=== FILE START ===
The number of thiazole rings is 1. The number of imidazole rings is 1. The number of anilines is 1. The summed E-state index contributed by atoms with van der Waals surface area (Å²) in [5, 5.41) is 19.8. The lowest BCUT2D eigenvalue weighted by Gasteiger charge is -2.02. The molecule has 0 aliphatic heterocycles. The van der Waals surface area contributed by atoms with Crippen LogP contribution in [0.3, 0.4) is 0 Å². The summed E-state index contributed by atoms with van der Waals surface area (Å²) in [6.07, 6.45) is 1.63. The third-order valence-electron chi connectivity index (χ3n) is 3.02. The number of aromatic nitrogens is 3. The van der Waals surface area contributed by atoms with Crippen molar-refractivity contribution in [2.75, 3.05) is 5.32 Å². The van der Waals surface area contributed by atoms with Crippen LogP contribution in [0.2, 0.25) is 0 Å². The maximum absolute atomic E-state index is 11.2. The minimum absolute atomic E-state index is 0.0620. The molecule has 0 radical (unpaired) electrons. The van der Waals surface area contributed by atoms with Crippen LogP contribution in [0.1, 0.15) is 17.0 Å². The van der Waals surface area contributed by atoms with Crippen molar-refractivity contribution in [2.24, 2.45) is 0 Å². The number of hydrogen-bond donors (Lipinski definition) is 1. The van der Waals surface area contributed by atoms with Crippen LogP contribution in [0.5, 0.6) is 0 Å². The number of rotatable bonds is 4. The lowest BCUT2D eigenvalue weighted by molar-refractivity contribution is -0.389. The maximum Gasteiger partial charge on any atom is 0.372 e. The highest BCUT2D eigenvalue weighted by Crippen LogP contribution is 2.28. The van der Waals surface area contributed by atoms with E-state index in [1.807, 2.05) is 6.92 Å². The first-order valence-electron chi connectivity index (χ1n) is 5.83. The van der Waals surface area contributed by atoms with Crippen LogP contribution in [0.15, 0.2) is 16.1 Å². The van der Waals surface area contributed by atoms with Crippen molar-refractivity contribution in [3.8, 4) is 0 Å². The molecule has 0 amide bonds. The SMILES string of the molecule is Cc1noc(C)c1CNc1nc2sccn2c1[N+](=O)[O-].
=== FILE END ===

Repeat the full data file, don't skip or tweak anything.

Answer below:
The number of thiazole rings is 1. The number of imidazole rings is 1. The number of anilines is 1. The summed E-state index contributed by atoms with van der Waals surface area (Å²) in [5, 5.41) is 19.8. The lowest BCUT2D eigenvalue weighted by Gasteiger charge is -2.02. The molecule has 0 aliphatic heterocycles. The van der Waals surface area contributed by atoms with Crippen LogP contribution in [0.3, 0.4) is 0 Å². The summed E-state index contributed by atoms with van der Waals surface area (Å²) in [6.07, 6.45) is 1.63. The third-order valence-electron chi connectivity index (χ3n) is 3.02. The number of aromatic nitrogens is 3. The van der Waals surface area contributed by atoms with Crippen molar-refractivity contribution in [2.75, 3.05) is 5.32 Å². The van der Waals surface area contributed by atoms with Crippen LogP contribution in [0.2, 0.25) is 0 Å². The maximum absolute atomic E-state index is 11.2. The minimum absolute atomic E-state index is 0.0620. The molecule has 0 radical (unpaired) electrons. The van der Waals surface area contributed by atoms with Crippen LogP contribution in [0.1, 0.15) is 17.0 Å². The van der Waals surface area contributed by atoms with Crippen molar-refractivity contribution in [2.24, 2.45) is 0 Å². The number of hydrogen-bond donors (Lipinski definition) is 1. The van der Waals surface area contributed by atoms with Crippen LogP contribution in [0.5, 0.6) is 0 Å². The number of rotatable bonds is 4. The lowest BCUT2D eigenvalue weighted by molar-refractivity contribution is -0.389. The maximum Gasteiger partial charge on any atom is 0.372 e. The highest BCUT2D eigenvalue weighted by Crippen LogP contribution is 2.28. The van der Waals surface area contributed by atoms with E-state index in [1.807, 2.05) is 6.92 Å². The first-order valence-electron chi connectivity index (χ1n) is 5.83. The van der Waals surface area contributed by atoms with Crippen LogP contribution in [0.15, 0.2) is 16.1 Å². The van der Waals surface area contributed by atoms with Crippen molar-refractivity contribution in [3.8, 4) is 0 Å². The molecule has 0 amide bonds. The SMILES string of the molecule is Cc1noc(C)c1CNc1nc2sccn2c1[N+](=O)[O-].